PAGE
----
AuPS Physiology Education

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As a society it is important for AuPS to be actively involved in the current debates concerning the professional development of the tertiary teaching of physiology.

Core Concepts in Physiology Education

There are numerous ways in which to define a core concept and one accepted approach is to refer to a core concept as a "big idea" that is central to a discipline (Michael et al., 2017). A focus on teaching core concepts is beneficial, as they provide a framework for teaching and learning, are applicable to many areas of a discipline, and can consolidate the content that students need to learn to have proficient knowledge in a discipline (Michael et al., 2017).

Preliminary work indicated that an existing set of 15 core concepts of physiology developed by a US-based team were not well represented across the Australian higher education curricula. In response, a national task force was established, and nationwide consensus was reached on seven core concepts of physiology for the Australian higher education context: cell-cell communication; cell membrane; movement of substances; homeostasis; structure and function; integration and physiological adaptation. An icon was created to visually represent each core concept. In subsequent work, each of the core concepts was unpacked into themes and subthemes and validated by the task force. This work has resulted in 9 publications in Advances in Physiology Education in 2023 and a booklet which you will find on the AuPS website.

We call on physiology educators across Australia to embed the core concepts and associated icons across your curriculum and in your teaching and learning activities. Please get in touch if you would like to collaborate, or share how your work in this space is progressing by emailing or

Teaching Excellence

Applications are now open for the Physiology Education prize and AuPS Education Grant Scheme

The society supports excellence in Physiology Education with its Michael Roberts Excellence in Teaching Award. The award started in 2010 in memory of Dr Michael Roberts.

Past winners of the Michael Roberts Excellence in Teaching Award

Year Name Department (at time of award) Title of Keynote Lecture Issue, Page
2010 Phil Poronnik Health Innovations Research Institute, School of Medical Sciences,RMIT University,Vic Australia. Rigour or rigor mortis: a challenge for physiology 41, 11P
2011 Yvonne Hodgson Biomedical Sciences, Monash University, Victoria. Developing assessment as a collaborative endeavour. 43, 8P
2012 David Saint Department of Physiology, The Medical School, University of Adelaide, South Australia. Learning and teaching - the rear view mirror and the road ahead 44, 2P
2013 Kay Colthorpe School of Biomedical Sciences, The University of Queensland, St Lucia, QLD. From active learning to self-regulated learning 45, 63P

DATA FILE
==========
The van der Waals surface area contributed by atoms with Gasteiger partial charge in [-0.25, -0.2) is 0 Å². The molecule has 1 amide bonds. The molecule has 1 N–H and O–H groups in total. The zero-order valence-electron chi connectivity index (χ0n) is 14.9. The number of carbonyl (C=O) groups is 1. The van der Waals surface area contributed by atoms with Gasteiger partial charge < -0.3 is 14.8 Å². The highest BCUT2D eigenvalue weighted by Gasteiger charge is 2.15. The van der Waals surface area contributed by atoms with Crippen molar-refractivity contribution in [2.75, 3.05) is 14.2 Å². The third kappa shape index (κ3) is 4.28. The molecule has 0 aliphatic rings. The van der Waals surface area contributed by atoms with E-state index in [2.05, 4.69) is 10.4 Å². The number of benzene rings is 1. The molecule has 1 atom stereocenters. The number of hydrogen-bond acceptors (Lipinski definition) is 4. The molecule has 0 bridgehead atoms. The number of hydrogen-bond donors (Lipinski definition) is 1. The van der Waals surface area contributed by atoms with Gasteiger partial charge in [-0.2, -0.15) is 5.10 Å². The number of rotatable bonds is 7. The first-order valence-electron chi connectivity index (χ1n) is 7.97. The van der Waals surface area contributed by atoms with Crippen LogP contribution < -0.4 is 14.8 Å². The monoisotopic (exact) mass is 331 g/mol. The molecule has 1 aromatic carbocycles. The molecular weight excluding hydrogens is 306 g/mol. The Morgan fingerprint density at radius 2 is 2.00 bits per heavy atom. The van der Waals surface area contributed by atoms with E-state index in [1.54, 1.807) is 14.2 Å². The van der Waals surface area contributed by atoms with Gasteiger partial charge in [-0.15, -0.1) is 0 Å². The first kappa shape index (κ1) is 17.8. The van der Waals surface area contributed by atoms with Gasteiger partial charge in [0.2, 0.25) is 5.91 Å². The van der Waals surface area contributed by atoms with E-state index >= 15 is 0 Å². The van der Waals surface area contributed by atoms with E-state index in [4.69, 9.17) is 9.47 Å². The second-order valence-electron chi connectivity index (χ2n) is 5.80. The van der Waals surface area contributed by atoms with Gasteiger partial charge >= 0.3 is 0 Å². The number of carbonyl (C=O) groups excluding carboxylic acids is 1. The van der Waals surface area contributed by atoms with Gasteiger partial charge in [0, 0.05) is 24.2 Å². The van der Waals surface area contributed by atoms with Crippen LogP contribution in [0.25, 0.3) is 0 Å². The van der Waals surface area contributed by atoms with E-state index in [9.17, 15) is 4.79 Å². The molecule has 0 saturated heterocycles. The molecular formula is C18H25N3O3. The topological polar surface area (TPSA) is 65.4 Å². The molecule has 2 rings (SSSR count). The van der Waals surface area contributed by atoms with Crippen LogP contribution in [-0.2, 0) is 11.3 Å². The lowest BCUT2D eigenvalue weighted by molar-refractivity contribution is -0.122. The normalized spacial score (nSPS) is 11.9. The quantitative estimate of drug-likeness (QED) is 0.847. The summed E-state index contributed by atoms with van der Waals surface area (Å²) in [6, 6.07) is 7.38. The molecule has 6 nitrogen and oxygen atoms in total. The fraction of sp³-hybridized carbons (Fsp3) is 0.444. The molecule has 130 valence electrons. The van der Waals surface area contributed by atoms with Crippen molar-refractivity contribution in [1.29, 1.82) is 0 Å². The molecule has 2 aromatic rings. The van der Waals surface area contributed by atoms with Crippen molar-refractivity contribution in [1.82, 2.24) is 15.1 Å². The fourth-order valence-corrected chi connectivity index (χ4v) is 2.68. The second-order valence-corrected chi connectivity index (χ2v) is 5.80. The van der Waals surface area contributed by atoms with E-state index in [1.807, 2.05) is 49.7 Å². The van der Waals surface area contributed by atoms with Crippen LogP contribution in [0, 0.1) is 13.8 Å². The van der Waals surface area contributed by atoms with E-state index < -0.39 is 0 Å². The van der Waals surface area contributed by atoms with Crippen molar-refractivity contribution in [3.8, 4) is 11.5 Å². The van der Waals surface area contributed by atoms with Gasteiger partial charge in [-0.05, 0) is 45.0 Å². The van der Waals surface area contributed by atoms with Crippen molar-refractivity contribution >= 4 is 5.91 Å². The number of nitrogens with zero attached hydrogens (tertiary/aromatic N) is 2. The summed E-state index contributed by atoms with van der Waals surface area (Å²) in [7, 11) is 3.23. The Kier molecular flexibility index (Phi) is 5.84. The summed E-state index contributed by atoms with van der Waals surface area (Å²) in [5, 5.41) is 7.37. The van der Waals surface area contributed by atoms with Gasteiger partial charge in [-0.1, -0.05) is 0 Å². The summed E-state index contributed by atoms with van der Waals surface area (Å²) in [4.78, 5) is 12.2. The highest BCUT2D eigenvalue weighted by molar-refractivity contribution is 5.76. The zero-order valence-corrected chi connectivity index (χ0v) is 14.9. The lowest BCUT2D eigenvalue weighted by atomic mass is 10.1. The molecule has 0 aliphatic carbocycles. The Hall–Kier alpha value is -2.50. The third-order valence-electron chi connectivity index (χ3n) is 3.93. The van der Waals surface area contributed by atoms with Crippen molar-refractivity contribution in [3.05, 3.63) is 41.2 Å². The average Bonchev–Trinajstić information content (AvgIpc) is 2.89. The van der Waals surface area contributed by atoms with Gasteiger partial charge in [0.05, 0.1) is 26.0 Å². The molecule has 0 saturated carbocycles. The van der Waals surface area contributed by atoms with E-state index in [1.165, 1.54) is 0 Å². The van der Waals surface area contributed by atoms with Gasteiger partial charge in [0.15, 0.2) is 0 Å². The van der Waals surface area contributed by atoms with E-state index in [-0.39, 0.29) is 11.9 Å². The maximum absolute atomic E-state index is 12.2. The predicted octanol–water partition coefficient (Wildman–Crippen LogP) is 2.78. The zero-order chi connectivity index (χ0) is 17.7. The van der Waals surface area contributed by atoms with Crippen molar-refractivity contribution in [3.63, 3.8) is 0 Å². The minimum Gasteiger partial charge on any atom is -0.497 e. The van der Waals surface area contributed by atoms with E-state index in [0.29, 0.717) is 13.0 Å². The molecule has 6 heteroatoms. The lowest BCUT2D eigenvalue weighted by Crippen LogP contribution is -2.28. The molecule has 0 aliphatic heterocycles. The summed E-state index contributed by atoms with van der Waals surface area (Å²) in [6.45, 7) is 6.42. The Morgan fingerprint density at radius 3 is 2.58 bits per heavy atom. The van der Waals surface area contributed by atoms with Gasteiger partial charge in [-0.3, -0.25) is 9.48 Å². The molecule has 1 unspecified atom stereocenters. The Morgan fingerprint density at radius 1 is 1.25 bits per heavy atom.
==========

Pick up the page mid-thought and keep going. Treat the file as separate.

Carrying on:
2014 Deanne Hryciw Department of Physiology, University of Melbourne, Parkville, VIC. Communicating science: how do we teach undergraduates to become scientists? 46, 44P
2015 Julia Choate Department of Physiology, Monash University, Clayton, VIC. Enhancing students’ university experiences by engaging them with their course and equipping them for life-long learning 47, 184P
2016 Kathy Tangalakis Victoria University,
Melbourne, VIC.
Enhancing the commencing student learning experience with Innovative learning and teaching approaches and peer support systems 48, 72P
2017 Glenn Wadley Deakin University,
Melbourne, VIC.
Adventures in flipping the classroom 49, 111P
2018 Prize not awarded
2019 Andrew Moorhouse UNSW,
Sydney, NSW.
How can we effectively clear the hurdles to reach the Physiology finals? abstract book
2020 Charles Sevigny University of Melbourne,
Melbourne, Vic.
Empowering student ownership through flexibility, authenticity, and co-creation abstract 40I, V52
2021 Christian Moro Bond University
The school of hard knocks: what did not work when introducing technology-enhanced learning to physiology lectures, labs, and workshops abstract 41I, V52
2022 Assoc. Prof. Elizabeth Beckett University of Adelaide
*presentation scheduled for the 2024 AuPS annual meeting
2023 Associate Prof. Pushpa Sinnayah Victoria University
*presentation scheduled for the 2024 AuPS annual meeting

Past winners of the Physiology Education Grant

Year Name Department (at time of award) Title (at time of award)
2020 Severine Lamon Deakin University,
Melbourne, Vic.
Project: New to an academic position - bridging the gap.

Resulting publication: Lamon R, Knowles O, Currey J. Transitional experiences of Australian health science researchers: where is academic teaching preparedness? Front Educ (2024) 9
2021 Iris Lim Bond University
Project: Use of educational escape rooms in physiology education.

Resulting publication: Lim I. . A physical neuroscience-themed escape room: Design, implementation, and students' perceptions. Educ Inf Technol (2024) 29, 8725-8740
2022 Christian Moro Bond University, Qld Project: Which concepts are important in planetary health education for physiology students?

Resulting publication: Moro C, Phelps C, McLean M. Don't forget the veggies! Identifying and addressing a lack of vegetable education in physiology. Adv Physiol Educ (2023) 47:4, 726-731
2023 Angelina Fong University of Melbourne Project: Project: Enhancing student preparedness for labs: the power of virtual environments in reducing cognitive load.

AuPS Education Officer

The Educational Representative on Council is a A/Prof Kay Colthorpe

Links and Resources